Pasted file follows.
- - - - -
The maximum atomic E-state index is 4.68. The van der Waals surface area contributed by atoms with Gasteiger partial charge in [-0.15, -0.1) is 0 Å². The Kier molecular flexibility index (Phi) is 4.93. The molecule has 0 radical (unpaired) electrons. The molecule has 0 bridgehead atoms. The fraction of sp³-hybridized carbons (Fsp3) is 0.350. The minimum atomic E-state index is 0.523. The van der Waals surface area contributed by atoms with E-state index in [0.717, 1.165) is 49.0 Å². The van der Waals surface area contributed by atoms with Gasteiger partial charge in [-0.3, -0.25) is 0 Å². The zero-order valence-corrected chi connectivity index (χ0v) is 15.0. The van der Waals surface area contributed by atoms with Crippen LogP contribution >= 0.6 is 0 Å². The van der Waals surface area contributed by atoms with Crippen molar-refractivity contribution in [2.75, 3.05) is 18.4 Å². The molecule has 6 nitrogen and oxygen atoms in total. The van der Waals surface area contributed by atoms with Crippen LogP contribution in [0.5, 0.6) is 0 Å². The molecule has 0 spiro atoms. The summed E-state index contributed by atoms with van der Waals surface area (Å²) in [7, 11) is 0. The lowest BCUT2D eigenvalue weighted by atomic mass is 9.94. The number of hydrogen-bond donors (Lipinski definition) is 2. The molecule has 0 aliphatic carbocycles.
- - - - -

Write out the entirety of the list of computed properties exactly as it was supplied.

The maximum atomic E-state index is 4.68. The van der Waals surface area contributed by atoms with Gasteiger partial charge in [-0.15, -0.1) is 0 Å². The Kier molecular flexibility index (Phi) is 4.93. The molecule has 0 radical (unpaired) electrons. The molecule has 0 bridgehead atoms. The fraction of sp³-hybridized carbons (Fsp3) is 0.350. The minimum atomic E-state index is 0.523. The van der Waals surface area contributed by atoms with E-state index in [0.717, 1.165) is 49.0 Å². The van der Waals surface area contributed by atoms with Gasteiger partial charge in [-0.3, -0.25) is 0 Å². The zero-order valence-corrected chi connectivity index (χ0v) is 15.0. The van der Waals surface area contributed by atoms with Crippen LogP contribution >= 0.6 is 0 Å². The van der Waals surface area contributed by atoms with Crippen molar-refractivity contribution in [2.75, 3.05) is 18.4 Å². The molecule has 6 nitrogen and oxygen atoms in total. The van der Waals surface area contributed by atoms with Crippen LogP contribution in [0.5, 0.6) is 0 Å². The molecule has 0 spiro atoms. The summed E-state index contributed by atoms with van der Waals surface area (Å²) in [7, 11) is 0. The lowest BCUT2D eigenvalue weighted by atomic mass is 9.94. The number of hydrogen-bond donors (Lipinski definition) is 2. The molecule has 0 aliphatic carbocycles.